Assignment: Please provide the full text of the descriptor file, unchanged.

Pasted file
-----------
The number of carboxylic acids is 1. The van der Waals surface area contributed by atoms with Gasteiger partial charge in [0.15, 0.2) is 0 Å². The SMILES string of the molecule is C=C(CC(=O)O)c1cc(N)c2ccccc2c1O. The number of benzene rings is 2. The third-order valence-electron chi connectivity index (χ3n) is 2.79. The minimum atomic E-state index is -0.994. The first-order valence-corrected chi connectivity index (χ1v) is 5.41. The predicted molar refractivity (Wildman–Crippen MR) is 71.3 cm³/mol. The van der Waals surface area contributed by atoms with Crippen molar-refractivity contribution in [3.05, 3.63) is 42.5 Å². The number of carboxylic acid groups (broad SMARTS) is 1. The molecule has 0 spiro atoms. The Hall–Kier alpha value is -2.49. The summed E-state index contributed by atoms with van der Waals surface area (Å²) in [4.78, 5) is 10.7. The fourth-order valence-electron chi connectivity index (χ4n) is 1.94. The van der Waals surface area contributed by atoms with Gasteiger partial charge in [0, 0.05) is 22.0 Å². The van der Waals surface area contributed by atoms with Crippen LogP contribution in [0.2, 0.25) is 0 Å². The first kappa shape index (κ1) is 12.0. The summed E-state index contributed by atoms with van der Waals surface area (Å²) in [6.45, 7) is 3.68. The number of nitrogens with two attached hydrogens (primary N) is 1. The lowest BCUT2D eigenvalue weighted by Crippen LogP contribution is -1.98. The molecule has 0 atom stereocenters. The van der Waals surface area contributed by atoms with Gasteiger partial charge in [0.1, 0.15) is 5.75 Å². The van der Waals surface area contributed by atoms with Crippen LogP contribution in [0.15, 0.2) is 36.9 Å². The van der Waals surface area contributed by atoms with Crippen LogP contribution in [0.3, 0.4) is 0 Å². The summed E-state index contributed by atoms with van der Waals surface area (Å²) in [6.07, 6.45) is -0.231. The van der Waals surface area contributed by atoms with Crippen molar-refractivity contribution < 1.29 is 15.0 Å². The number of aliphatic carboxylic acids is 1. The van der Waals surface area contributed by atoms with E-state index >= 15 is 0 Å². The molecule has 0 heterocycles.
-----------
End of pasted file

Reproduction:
The number of carboxylic acids is 1. The van der Waals surface area contributed by atoms with Gasteiger partial charge in [0.15, 0.2) is 0 Å². The SMILES string of the molecule is C=C(CC(=O)O)c1cc(N)c2ccccc2c1O. The number of benzene rings is 2. The third-order valence-electron chi connectivity index (χ3n) is 2.79. The minimum atomic E-state index is -0.994. The first-order valence-corrected chi connectivity index (χ1v) is 5.41. The predicted molar refractivity (Wildman–Crippen MR) is 71.3 cm³/mol. The van der Waals surface area contributed by atoms with Crippen molar-refractivity contribution in [3.05, 3.63) is 42.5 Å². The number of carboxylic acid groups (broad SMARTS) is 1. The molecule has 0 spiro atoms. The Hall–Kier alpha value is -2.49. The summed E-state index contributed by atoms with van der Waals surface area (Å²) in [4.78, 5) is 10.7. The fourth-order valence-electron chi connectivity index (χ4n) is 1.94. The van der Waals surface area contributed by atoms with Gasteiger partial charge in [0, 0.05) is 22.0 Å². The van der Waals surface area contributed by atoms with Crippen LogP contribution in [0.2, 0.25) is 0 Å². The first kappa shape index (κ1) is 12.0. The summed E-state index contributed by atoms with van der Waals surface area (Å²) in [6.45, 7) is 3.68. The number of nitrogens with two attached hydrogens (primary N) is 1. The lowest BCUT2D eigenvalue weighted by Crippen LogP contribution is -1.98. The molecule has 0 atom stereocenters. The van der Waals surface area contributed by atoms with Gasteiger partial charge in [0.1, 0.15) is 5.75 Å². The van der Waals surface area contributed by atoms with Crippen LogP contribution in [0.15, 0.2) is 36.9 Å². The van der Waals surface area contributed by atoms with Crippen LogP contribution in [0.3, 0.4) is 0 Å². The summed E-state index contributed by atoms with van der Waals surface area (Å²) in [6.07, 6.45) is -0.231. The van der Waals surface area contributed by atoms with Crippen molar-refractivity contribution < 1.29 is 15.0 Å². The number of aliphatic carboxylic acids is 1. The van der Waals surface area contributed by atoms with E-state index >= 15 is 0 Å². The molecule has 0 heterocycles.